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Bnc connector

The meaning of «bnc connector»

The BNC connector (initialism of "Bayonet Neill–Concelman") is a miniature quick connect/disconnect radio frequency connector used for coaxial cable.

The interface specifications for the BNC and many other connectors are referenced in MIL-STD-348.[1] It features two bayonet lugs on the female connector; mating is fully achieved with a quarter turn of the coupling nut. BNC connectors are used with miniature-to-subminiature coaxial cable in radio, television, and other radio-frequency electronic equipment, test instruments, and video signals. The BNC was commonly used for early computer networks, including ARCnet, the IBM PC Network, and the 10BASE2 variant of Ethernet. BNC connectors are made to match the characteristic impedance of cable at either 50 ohms or 75 ohms (with other impedances such as 93 ohms for ARCNET available though less common). They are usually applied for frequencies below 4 GHz[2] and voltages below 500 volts.[3]

The BNC was originally designed for military use and has gained wide acceptance in video and RF applications to 2 GHz. The BNC uses an outer conductor with slots and some plastic dielectric on each gender connector. This dielectric causes increasing losses at higher frequencies. Above 4 GHz, the slots may radiate signals, so the connector is usable, but not necessarily stable up to about 11 GHz. Both 50 ohm and 75 ohm versions are available. The BNC connector is used for signal connections such as:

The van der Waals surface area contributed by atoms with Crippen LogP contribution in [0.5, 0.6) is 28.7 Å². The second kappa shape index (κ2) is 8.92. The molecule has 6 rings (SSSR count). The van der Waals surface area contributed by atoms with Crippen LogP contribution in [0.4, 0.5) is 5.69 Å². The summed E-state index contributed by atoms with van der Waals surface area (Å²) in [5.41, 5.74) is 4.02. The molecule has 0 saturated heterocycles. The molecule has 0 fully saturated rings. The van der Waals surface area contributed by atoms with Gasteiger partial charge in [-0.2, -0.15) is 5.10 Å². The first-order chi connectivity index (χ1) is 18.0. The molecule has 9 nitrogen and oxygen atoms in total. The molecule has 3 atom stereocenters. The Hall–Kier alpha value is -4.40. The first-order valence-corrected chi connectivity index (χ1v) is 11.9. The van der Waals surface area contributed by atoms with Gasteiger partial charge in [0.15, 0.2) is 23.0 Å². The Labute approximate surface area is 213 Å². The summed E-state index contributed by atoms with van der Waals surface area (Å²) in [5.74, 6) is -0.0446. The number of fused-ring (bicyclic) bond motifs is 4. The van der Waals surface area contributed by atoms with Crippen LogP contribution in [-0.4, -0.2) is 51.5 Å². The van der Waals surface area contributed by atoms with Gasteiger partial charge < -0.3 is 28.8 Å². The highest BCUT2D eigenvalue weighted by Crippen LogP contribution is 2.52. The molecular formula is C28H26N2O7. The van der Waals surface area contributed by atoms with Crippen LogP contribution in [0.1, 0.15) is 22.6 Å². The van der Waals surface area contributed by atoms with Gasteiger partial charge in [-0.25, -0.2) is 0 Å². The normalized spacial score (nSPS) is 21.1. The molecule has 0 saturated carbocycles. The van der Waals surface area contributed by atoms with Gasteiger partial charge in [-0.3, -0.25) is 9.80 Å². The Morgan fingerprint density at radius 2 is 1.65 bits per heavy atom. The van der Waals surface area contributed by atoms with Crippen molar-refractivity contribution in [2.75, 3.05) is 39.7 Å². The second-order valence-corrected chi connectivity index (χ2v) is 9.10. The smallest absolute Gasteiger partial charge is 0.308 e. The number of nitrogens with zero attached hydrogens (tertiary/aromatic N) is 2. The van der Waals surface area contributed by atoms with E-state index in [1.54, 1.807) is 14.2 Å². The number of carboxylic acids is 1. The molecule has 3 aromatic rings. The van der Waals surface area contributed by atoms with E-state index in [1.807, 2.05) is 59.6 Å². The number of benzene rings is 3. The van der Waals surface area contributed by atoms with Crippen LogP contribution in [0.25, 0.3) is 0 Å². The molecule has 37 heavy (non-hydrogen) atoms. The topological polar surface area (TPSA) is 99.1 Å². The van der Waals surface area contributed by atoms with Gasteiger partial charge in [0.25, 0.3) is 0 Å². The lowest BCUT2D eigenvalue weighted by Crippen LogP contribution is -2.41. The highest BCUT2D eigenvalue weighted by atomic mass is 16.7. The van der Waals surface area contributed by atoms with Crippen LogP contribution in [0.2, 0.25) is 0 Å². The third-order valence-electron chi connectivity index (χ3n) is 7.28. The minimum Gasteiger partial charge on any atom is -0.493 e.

The BNC connector is used for composite video on commercial video devices. Consumer electronics devices with RCA connector jacks can be used with BNC-only commercial video equipment by inserting an adapter. BNC connectors were commonly used on 10base2 thin Ethernet network cables and network cards. BNC connections can also be found in recording studios. Digital recording equipment uses the connection for synchronization of various components via the transmission of word clock timing signals.

Typically the male connector is fitted to a cable, and the female to a panel on equipment. Cable connectors are often designed to be fitted by crimping[4][dead link] using a special power or manual tool.[5][failed verification] Wire strippers which strip outer jacket, shield braid, and inner dielectric to the correct lengths in one operation are used.[6]

The connector was named the BNC (for Bayonet Neill–Concelman) after its bayonet mount locking mechanism and its inventors, Paul Neill and Carl Concelman.[2] Neill worked at Bell Labs and also invented the N connector; Concelman worked at Amphenol and also invented the C connector.

The basis for the development of the BNC connector was largely the work of Octavio M. Salati, a graduate of the Moore School of Electrical Engineering of the University of Pennsylvania.[citation needed] In 1945, while working at Hazeltine Electronics Corporation, he filed a patent for a connector for coaxial cables that would minimize wave reflection/loss. The patent was granted in 1951.[7]

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